- Research article
- Open Access
Structural insight into the cooperation of chloroplast chaperonin subunits
BMC Biology volume 14, Article number: 29 (2016)
Chloroplast chaperonin, consisting of multiple subunits, mediates folding of the highly abundant protein Rubisco with the assistance of co-chaperonins. ATP hydrolysis drives the chaperonin allosteric cycle to assist substrate folding and promotes disassembly of chloroplast chaperonin. The ways in which the subunits cooperate during this cycle remain unclear.
Here, we report the first crystal structure of Chlamydomonas chloroplast chaperonin homo-oligomer (CPN60β1) at 3.8 Å, which shares structural topology with typical type I chaperonins but with looser compaction, and possesses a larger central cavity, less contact sites and an enlarged ATP binding pocket compared to GroEL. The overall structure of Cpn60 resembles the GroEL allosteric intermediate state. Moreover, two amino acid (aa) residues (G153, G154) conserved among Cpn60s are involved in ATPase activity regulated by co-chaperonins. Domain swapping analysis revealed that the monomeric state of CPN60α is controlled by its equatorial domain. Furthermore, the C-terminal segment (aa 484–547) of CPN60β influenced oligomer disassembly and allosteric rearrangement driven by ATP hydrolysis. The entire equatorial domain and at least one part of the intermediate domain from CPN60α are indispensable for functional cooperation with CPN60β1, and this functional cooperation is strictly dependent on a conserved aa residue (E461) in the CPN60α subunit.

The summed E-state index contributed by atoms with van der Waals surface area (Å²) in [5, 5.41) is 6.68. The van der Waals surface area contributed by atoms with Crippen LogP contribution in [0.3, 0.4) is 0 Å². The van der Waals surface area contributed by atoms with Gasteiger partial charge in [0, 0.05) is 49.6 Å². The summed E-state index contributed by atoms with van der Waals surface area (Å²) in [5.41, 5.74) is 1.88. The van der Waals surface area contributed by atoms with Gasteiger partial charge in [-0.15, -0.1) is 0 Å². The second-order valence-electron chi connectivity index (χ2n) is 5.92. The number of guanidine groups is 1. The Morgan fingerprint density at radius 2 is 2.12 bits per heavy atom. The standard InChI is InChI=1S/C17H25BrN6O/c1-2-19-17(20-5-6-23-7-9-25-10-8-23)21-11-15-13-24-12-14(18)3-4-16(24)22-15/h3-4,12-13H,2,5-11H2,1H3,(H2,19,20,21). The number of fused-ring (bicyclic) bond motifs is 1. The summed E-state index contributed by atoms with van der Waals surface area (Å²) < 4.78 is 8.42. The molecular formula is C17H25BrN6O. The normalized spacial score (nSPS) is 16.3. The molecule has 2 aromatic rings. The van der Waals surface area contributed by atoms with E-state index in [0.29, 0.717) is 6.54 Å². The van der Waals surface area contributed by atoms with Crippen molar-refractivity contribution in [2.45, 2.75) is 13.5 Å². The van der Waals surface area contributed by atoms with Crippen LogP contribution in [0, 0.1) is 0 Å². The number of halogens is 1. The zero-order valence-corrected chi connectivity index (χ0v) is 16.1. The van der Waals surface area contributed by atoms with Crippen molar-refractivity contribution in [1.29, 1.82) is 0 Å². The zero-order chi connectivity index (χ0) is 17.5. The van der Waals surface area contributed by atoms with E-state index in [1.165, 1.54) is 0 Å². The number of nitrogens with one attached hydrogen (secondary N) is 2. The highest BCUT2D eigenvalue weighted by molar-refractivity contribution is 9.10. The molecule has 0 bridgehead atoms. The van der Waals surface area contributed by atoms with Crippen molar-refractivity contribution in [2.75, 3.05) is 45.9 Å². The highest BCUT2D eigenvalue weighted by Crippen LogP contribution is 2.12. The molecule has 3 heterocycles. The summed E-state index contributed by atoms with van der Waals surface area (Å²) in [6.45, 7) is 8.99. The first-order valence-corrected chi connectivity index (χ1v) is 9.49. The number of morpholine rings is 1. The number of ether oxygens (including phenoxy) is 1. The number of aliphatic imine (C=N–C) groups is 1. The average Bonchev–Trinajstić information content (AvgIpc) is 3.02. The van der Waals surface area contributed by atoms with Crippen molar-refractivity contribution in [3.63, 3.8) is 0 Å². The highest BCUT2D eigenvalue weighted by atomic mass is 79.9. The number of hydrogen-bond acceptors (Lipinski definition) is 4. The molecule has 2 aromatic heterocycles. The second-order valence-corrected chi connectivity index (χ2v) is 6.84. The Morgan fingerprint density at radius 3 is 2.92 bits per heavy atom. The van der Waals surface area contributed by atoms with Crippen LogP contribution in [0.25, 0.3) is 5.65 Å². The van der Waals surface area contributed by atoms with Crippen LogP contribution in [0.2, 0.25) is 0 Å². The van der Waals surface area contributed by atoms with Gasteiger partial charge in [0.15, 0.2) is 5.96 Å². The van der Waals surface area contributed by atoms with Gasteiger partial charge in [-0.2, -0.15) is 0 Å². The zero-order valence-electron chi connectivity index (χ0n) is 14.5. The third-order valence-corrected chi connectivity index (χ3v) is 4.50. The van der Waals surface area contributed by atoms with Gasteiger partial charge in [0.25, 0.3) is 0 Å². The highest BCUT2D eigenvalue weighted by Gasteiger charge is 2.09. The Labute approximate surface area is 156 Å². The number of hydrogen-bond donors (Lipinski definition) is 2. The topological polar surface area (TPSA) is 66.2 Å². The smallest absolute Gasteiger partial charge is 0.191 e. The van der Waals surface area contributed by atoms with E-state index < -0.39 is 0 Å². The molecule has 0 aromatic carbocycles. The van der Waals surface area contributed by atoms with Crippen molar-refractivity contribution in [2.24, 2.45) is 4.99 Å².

The first crystal structure of Chlamydomonas chloroplast chaperonin homo-oligomer (CPN60β1) is reported. The equatorial domain maintained the monomeric state of CPN60α and the C-terminus of CPN60β affected oligomer disassembly driven by ATP. The cooperative roles of CPN60 subunits were also established.